And yet the 24-member American Classical Orchestra Chorus gave enormous pleasure in the many choruses—sometimes of Israelites, sometimes of Philistines—that dot the work. I shake my head when I read about oratorio performance featuring over-sized choruses since Handel’s choral writing thrives on the precision and clarity possible with a fine small chorus, and it’s astounding what a thrilling, hall-filling noise just 24 voices can make.
Basses John Taylor Ward and Andrew Padgett gave solid accounts of Manoa and Herapha respectively. Both, however, displayed light, baritonal voices that coped well with the florid writing but they unfortunately failed to bring the proper gravitas to Samson’s mourning father particularly in his piercingly beautiful farewell to his son “How willing my paternal love” or the fatuous braggadocio to the Philistine blowhard in his “Honour and arms scorn such a foe.”
Mezzo Virginia Warnken gave a warmly comforting portrayal of the occasionally dreary Micah which proved to more of a contralto role occasionally causing strain at the bottom of her voice. Happily her strongest work was the Micah’s best piece, “Return, O God of Hosts!” Surely the only role recorded by both Janet Baker and Martina Arroyo, Dalila, sung here by Megan Chartrand strikingly enveloped in a bright red gown, began with a jauntily insinuating “With plaintive notes” conducted faster than usual and unfortunately shorn of its da capo.
Her bright, agile voice evoked a younger, more playful Dalila than usual. She was joined in a ravishing rendition of the duet “My faith and truth” by the excellent Sarah Brailey, who had made a similarly fine impression at my previous encounter with ACO—a performance of Mendelssohn’s complete incidental music for A Midsummer Night’s Dream.
During Act III apparently Chartrand had a change of heart and converted to Judaism to become the Israelite Woman who closes the work with the famous “Let the bright seraphim” of which she rightly sang only the A and B sections leading into the final chorus “Let their celestial concerts all unite.” I have to admit though that I miss the aria’s da capo as that version was the first music I ever heard from Samson—on Joan Sutherland’s epochal Art of Prima Donna. Although that studio recording is pretty thrilling, my favorite Sutherland version comes from a 1960 performance of Handel’s Alcina in Venice where after the opera she gives an encore(!): “Let the Bright Seraphim”–in Italian!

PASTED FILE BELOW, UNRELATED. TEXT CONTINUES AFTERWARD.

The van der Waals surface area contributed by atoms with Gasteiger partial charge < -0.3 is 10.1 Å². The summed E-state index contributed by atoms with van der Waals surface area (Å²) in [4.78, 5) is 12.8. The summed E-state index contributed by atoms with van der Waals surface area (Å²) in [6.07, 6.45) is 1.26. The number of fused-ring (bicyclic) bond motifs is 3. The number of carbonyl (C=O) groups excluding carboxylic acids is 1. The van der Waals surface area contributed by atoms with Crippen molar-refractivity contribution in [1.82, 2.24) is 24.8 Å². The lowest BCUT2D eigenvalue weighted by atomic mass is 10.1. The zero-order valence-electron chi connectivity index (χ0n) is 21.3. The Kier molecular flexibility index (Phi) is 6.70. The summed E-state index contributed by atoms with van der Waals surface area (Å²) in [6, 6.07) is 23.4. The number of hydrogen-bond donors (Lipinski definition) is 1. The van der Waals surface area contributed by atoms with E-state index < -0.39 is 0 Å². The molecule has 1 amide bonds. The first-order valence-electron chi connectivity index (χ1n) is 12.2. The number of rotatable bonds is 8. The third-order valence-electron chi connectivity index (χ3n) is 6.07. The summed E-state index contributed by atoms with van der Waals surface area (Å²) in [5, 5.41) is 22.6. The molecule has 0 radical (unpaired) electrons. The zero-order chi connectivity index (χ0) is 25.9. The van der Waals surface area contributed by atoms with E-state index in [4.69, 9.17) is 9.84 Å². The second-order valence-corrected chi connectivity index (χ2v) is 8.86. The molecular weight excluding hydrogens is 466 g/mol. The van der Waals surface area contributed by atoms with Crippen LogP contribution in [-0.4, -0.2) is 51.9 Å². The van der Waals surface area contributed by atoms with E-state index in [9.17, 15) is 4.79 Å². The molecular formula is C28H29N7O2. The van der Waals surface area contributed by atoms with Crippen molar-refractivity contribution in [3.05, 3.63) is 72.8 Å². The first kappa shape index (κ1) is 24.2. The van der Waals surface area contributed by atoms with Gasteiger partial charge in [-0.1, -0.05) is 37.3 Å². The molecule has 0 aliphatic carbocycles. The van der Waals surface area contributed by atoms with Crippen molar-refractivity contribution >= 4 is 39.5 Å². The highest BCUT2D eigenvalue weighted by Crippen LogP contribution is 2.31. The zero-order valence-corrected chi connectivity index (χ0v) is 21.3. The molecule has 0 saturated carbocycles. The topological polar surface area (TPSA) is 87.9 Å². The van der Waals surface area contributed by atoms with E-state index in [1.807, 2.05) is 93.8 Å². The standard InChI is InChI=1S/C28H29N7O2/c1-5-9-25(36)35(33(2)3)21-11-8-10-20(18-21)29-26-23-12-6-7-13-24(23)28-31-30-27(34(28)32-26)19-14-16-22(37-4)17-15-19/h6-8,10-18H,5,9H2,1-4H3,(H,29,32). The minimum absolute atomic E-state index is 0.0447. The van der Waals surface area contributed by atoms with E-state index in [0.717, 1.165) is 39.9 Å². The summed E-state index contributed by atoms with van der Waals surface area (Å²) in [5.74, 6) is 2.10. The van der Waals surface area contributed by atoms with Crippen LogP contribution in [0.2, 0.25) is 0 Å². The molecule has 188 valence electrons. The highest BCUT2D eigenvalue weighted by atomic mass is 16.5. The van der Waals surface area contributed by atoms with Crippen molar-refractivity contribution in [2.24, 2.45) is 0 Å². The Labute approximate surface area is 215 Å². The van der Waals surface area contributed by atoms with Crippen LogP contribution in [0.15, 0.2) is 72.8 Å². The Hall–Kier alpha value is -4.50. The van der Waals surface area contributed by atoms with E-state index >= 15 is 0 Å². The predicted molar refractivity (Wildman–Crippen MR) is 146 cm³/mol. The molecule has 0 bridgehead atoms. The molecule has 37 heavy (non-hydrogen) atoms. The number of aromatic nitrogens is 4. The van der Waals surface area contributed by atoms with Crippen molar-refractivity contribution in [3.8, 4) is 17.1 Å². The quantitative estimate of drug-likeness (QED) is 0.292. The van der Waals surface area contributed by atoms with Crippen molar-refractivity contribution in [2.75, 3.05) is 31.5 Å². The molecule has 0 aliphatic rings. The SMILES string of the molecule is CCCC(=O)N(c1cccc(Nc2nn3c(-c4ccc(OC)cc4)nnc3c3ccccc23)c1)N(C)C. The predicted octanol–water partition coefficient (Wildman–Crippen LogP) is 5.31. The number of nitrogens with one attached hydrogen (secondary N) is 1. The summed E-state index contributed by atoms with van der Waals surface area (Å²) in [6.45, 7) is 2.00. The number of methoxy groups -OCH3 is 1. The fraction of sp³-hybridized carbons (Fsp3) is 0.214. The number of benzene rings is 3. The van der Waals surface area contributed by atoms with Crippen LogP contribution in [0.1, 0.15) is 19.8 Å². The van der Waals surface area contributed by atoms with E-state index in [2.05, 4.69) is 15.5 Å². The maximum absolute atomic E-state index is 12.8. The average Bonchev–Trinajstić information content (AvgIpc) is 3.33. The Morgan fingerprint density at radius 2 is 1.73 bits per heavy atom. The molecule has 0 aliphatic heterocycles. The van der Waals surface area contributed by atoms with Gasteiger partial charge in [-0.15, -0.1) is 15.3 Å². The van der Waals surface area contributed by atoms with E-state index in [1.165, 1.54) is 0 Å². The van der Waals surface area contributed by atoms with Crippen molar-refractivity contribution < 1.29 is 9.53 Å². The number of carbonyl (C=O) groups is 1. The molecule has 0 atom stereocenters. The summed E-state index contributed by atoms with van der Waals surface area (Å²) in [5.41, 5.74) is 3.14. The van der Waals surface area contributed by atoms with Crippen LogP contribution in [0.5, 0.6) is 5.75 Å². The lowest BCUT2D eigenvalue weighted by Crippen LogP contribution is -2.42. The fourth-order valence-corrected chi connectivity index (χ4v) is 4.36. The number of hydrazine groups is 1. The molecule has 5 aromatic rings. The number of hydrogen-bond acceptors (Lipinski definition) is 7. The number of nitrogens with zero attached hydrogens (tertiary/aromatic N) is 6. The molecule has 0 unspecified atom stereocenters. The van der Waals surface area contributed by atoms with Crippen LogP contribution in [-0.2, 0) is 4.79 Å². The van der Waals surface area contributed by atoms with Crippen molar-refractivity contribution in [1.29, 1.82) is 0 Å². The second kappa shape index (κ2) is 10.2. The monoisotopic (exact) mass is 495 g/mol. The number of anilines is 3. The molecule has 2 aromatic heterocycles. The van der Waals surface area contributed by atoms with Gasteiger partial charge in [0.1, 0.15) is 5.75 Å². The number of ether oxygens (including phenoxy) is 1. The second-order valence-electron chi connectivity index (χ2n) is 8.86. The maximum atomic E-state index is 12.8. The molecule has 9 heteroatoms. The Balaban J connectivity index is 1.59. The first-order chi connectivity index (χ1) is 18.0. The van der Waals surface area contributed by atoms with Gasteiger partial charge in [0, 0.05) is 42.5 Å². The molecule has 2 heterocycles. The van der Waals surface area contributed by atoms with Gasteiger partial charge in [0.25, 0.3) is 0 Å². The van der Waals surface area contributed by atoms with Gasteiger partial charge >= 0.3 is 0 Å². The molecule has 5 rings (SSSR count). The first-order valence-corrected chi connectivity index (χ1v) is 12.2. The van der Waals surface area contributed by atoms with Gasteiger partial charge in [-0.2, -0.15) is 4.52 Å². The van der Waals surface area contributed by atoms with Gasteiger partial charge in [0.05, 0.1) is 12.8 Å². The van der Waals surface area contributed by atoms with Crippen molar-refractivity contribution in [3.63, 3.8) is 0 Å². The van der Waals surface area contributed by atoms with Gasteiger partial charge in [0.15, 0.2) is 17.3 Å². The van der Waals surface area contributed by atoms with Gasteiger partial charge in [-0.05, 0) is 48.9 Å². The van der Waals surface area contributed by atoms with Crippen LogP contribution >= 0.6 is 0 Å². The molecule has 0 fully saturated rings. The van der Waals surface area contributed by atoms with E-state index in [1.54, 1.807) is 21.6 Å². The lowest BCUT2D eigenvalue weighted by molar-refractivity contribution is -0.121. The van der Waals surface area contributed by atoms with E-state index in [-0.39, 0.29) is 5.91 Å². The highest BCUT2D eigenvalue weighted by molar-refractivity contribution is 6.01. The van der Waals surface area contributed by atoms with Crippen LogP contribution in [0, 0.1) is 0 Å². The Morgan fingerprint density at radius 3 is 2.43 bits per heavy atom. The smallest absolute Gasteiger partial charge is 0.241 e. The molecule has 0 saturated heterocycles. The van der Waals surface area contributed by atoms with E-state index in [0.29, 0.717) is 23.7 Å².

Samson, written for one of Handel’s favorite singers, John Beard, was one of first leading roles ever written for a tenor: heroes in opera seria always had high (castrato) voices. For many recent listeners, Samson is Jon Vickers, the Canadian dramatic tenor who first sang the role in the same 1959 Covent Garden production that introduced Sutherland’s Israelite Woman.
Hearing that suave performance may prove a revelation if you’re only familiar with the Samsons Vickers sang in stage productions toward the end of his career, including one at the Met in 1986. By then, his interpretation had acquired a self-absorbed grandiosity that more often than not left poor Handel behind.
Unlike Vickers or Samsons like Jan Peerce or Richard Tucker, American tenor Cooley instead brought a more pleasing baroque sensibility to his portrayal at Tully. Possessing a dark earthy voice with exemplary diction and splendid coloratura, he would seem to have all the right ingredients for an ideal Samson. However, it didn’t consistently come together on Tuesday, as he alternated nuanced singing with occasional hectoring which pushed him loudly off pitch. The finest moment of his tortured portrayal was that moving final aria “Thus when the sun from’s wat’ry bed.”
I’m hopeful that Tuesday’s audience’s enthusiastic response might lead the orchestra to program more of these unfairly neglected works, perhaps inviting McGegan back for, say, Susanna?
Photo of Nicholas McGegan by Sandy Beach.